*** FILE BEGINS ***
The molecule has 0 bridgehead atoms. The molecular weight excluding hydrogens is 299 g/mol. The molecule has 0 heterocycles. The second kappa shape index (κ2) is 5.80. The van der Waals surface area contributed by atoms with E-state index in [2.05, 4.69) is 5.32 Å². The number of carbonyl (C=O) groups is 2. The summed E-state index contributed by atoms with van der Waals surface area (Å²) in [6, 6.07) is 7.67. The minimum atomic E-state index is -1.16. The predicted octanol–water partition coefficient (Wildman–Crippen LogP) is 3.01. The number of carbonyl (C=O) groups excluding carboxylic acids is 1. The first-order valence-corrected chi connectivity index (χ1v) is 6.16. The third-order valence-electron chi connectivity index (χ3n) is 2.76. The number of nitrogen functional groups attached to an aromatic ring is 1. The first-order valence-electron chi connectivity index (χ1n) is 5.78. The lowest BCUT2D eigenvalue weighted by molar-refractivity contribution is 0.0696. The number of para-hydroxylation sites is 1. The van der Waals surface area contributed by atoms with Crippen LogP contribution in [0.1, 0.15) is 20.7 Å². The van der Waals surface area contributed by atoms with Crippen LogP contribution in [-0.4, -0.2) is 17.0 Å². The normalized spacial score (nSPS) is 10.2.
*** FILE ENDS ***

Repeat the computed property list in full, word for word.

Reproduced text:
The molecule has 0 bridgehead atoms. The molecular weight excluding hydrogens is 299 g/mol. The molecule has 0 heterocycles. The second kappa shape index (κ2) is 5.80. The van der Waals surface area contributed by atoms with E-state index in [2.05, 4.69) is 5.32 Å². The number of carbonyl (C=O) groups is 2. The summed E-state index contributed by atoms with van der Waals surface area (Å²) in [6, 6.07) is 7.67. The minimum atomic E-state index is -1.16. The predicted octanol–water partition coefficient (Wildman–Crippen LogP) is 3.01. The number of carbonyl (C=O) groups excluding carboxylic acids is 1. The first-order valence-corrected chi connectivity index (χ1v) is 6.16. The third-order valence-electron chi connectivity index (χ3n) is 2.76. The number of nitrogen functional groups attached to an aromatic ring is 1. The first-order valence-electron chi connectivity index (χ1n) is 5.78. The lowest BCUT2D eigenvalue weighted by molar-refractivity contribution is 0.0696. The number of para-hydroxylation sites is 1. The van der Waals surface area contributed by atoms with Crippen LogP contribution in [0.1, 0.15) is 20.7 Å². The van der Waals surface area contributed by atoms with Crippen LogP contribution in [-0.4, -0.2) is 17.0 Å². The normalized spacial score (nSPS) is 10.2.